What to Do – and Not Do Regarding Kids and Your Divorce

What to Do – and Not Do Regarding Kids and Your Divorce

Paul Wanio, PhD, LMFT

Once you’ve had the initial conversation telling your children about the impending separation or divorce, your responsibilities are far from over. There must be a continuous open dialogue as questions and issues come up. Some of the most important concepts to discuss with your child are:

     [ ]  Answer questions appropriately and compassionately, and show 
          optimism.  (“Things may be difficult now, but they will get better, 
          one day at a time.”)            

     [ ]  Avoid any unnecessary questioning or probing regarding the other 
          parent’s life, or talk that would create loyalty conflicts for your child.  
          (Example:  “I don’t want you to feel like you’re betraying your
          father/mother or like you’re spying, but tell me….”)

     [ ]  To control your child, never say that you are leaving or that because 
          of your child’s misbehavior is why the other parent left.  And never use 
          fear as a method of discipline or control.  (Negative consequences?  Yes.
          Fear?  No.)

     [ ]  Be careful not to give hope of reconciliation to your child.  This only 
          prolongs confusion, plays havoc with your child’s emotions and may lead 
          to more behavior problems.

     [ ]  Don’t “label” your child (a liar, brat, bad, problemed) or say, “You’re just like 
          your mother/father.”  Children tend to become what they are labeled, 
          or fear that if they are “just like Mom/Dad,” then maybe you could leave 
          them too.

     [ ]  If you are moving to a new home with your child, walk around the 
          neighborhood together, talk and show him/her where everything is.  If you 
          do not have custody, show your child where he/she can have a special 
          place or room to put belongings when staying over.  A sense of belonging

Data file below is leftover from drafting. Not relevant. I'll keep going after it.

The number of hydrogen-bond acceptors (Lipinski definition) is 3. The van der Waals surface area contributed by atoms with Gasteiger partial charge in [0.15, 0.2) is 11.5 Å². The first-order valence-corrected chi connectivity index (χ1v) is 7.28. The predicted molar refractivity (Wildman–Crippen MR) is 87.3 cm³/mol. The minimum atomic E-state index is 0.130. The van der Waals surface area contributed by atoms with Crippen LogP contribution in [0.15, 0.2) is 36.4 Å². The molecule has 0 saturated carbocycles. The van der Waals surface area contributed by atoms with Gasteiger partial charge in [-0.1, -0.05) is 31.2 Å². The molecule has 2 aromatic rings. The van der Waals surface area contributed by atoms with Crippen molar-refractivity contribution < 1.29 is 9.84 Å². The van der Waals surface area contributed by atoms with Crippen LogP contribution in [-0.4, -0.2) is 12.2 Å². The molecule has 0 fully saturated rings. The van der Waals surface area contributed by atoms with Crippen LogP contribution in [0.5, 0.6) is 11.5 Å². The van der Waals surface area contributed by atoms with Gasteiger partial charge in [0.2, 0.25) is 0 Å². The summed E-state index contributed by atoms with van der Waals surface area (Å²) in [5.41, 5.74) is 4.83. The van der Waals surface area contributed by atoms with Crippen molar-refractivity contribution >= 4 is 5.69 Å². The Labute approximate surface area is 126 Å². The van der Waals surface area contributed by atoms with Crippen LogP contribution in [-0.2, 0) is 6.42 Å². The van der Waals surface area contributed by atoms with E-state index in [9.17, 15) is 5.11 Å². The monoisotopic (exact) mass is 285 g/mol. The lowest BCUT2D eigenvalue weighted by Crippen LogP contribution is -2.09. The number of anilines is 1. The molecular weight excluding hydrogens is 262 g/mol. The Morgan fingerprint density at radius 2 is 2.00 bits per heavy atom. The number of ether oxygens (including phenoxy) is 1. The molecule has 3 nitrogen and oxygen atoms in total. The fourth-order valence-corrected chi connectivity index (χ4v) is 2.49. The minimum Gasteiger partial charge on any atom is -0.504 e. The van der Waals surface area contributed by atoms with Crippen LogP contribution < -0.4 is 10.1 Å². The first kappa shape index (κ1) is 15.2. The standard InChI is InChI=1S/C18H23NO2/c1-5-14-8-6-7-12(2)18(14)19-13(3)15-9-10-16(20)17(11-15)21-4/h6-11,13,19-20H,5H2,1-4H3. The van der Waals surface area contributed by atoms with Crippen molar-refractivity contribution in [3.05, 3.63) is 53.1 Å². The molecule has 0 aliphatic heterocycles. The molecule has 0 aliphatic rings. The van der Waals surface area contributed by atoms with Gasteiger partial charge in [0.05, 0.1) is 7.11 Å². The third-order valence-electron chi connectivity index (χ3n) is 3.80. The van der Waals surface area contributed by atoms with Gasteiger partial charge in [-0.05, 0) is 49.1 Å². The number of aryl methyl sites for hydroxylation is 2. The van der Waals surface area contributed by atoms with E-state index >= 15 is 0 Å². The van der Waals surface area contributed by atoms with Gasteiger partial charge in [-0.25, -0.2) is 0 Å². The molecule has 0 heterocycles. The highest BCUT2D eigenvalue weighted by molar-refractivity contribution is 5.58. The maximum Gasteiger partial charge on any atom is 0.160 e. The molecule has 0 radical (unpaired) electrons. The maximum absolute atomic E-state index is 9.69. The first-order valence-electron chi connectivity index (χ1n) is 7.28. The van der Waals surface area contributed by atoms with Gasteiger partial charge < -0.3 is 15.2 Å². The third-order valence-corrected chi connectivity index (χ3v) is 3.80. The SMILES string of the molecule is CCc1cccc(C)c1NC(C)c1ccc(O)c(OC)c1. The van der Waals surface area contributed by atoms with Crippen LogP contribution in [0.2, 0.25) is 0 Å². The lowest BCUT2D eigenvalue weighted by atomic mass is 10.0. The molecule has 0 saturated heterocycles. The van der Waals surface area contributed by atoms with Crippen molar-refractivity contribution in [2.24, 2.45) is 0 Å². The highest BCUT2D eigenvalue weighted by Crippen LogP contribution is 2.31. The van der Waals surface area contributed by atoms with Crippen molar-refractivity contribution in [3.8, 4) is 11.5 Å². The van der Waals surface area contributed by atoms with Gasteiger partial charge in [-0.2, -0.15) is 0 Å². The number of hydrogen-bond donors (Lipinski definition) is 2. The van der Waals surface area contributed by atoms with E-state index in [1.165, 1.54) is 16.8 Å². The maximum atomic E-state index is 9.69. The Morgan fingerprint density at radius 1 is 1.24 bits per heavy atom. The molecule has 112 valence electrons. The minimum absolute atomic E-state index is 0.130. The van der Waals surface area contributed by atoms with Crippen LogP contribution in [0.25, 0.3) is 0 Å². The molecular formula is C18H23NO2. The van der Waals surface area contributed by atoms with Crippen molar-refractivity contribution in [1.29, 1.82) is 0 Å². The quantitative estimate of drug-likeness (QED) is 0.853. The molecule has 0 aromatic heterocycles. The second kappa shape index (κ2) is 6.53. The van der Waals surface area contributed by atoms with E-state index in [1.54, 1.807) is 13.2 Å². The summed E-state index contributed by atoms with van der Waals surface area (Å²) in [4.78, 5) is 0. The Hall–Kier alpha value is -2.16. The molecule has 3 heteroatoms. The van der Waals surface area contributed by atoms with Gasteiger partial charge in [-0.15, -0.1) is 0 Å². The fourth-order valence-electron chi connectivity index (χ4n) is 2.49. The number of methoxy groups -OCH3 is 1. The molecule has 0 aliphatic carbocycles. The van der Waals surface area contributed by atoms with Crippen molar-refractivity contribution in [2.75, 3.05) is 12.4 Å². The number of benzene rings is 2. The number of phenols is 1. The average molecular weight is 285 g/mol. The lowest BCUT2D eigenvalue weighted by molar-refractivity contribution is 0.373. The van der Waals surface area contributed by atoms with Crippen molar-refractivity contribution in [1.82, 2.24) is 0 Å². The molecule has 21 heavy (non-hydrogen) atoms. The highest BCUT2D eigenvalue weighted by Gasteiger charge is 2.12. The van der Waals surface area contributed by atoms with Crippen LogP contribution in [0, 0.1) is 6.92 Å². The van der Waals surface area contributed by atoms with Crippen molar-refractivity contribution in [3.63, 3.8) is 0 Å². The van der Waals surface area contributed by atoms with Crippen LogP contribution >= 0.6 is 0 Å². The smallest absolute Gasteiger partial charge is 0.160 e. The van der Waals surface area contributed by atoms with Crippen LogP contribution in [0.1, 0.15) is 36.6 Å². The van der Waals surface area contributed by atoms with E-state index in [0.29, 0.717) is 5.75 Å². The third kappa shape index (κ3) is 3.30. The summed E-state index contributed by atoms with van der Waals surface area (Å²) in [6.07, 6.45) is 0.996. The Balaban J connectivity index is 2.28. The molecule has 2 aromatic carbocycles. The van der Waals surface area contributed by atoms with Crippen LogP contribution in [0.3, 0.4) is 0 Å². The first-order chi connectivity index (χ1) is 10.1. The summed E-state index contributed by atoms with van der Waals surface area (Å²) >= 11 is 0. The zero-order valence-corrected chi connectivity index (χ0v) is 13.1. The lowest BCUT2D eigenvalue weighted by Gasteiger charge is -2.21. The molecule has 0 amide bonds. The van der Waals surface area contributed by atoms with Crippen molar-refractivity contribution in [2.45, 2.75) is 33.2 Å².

is important in both homes.

     [ ]  Create a new family context and concept.  (“I know that’s how it use to be 
          when Mommy and Daddy were together, but things are different now and 
          here is what I want….”)

     [ ]  Explain how your child is now part of two house-holds or families and what 
          some of the positive aspects to this can be (more friends, double holiday
          celebrations, new experiences, less fighting, etc.).  Explain your system 
          of doing things while conveying respect for compliance with the other 
          parent’s way of doing things.  Mutual support is better than undermining 
          each other as parents.  You can work out disagreements with the other  
          parent in private.

     [ ]  Be careful not to introduce too many changes at once or too quickly.  
          Stability is important.

     [ ]  Encourage communication between your child and the other parent
          without pushing it, especially if you sense a problem between them that 
          needs to be talked about.  At times, you may have to speak up on your 
          child’s behalf.                                      
     [ ]  Allow some privacy and “alone time” for your child to just be by him/herself.

     [ ]  Do your part in your child’s being available and on time for any appointments 
          with the other parent.  If a schedule change must be made, be sure that 
          the appropriate parent and your child is notified as soon as possible to 
          avoid anyone feeling slighted or rejected.

     [ ]  Do not try to punish the other parent by putting him/her down or by 
          creating problems regarding “visitation.”  If you are angry, attempt other 
          ways of handling it.  In trying to punish each other, parents usually 
          end up hurting their child far worse then the other parent.  Attempt to 
          discuss, cooperatively, any problems regarding visitations or child rearing 
          issues without putting your child in the middle.

     [ ]  It is important for both parents to be parents and not for one to be
          the “disciplinarian” and the other the “entertainer.”  Or, don’t allow one 
          parent to be the”good guy” and one the “bad guy.”

     [ ]  Allow your child to brag about or build up the other parent even if you know 
          it to be an exaggeration or even untrue.  If it is important for you to set 
          your child straight on certain matters regarding the other parent, do so gently 
          and kindly.  The truth may be difficult for your child to live with and may 
          feel quite threatening.  Your child needs time to “see” matters clearly.  
          Don’t force it the issue.  A neutral position may be to simply say, “You really 
          love your Mother/Father, don’t you?”  Or, “I don’t know if I like your
          Mother/Father taking you to __________ , but it sounds like you had a real 
          good time and I’m glad.”
*      *     *

C. Paul Wanio, PhD, LMFT, is a psychotherapist in private practice in Lake Worth and Boca Raton, FL. He can be reached at DrPaulWanio@aol.com. He is also a contributor to the new ebook, How Do I Tell the Kids about the Divorce? A Create-a-Storybook™ Guide to Preparing Your Children — with Love! by Rosalind Sedacca, CCT. To learn more, go to http://howdoitellthekids.com. For additional articles on child-centered divorce, visit http://www.childcentereddivorce.com.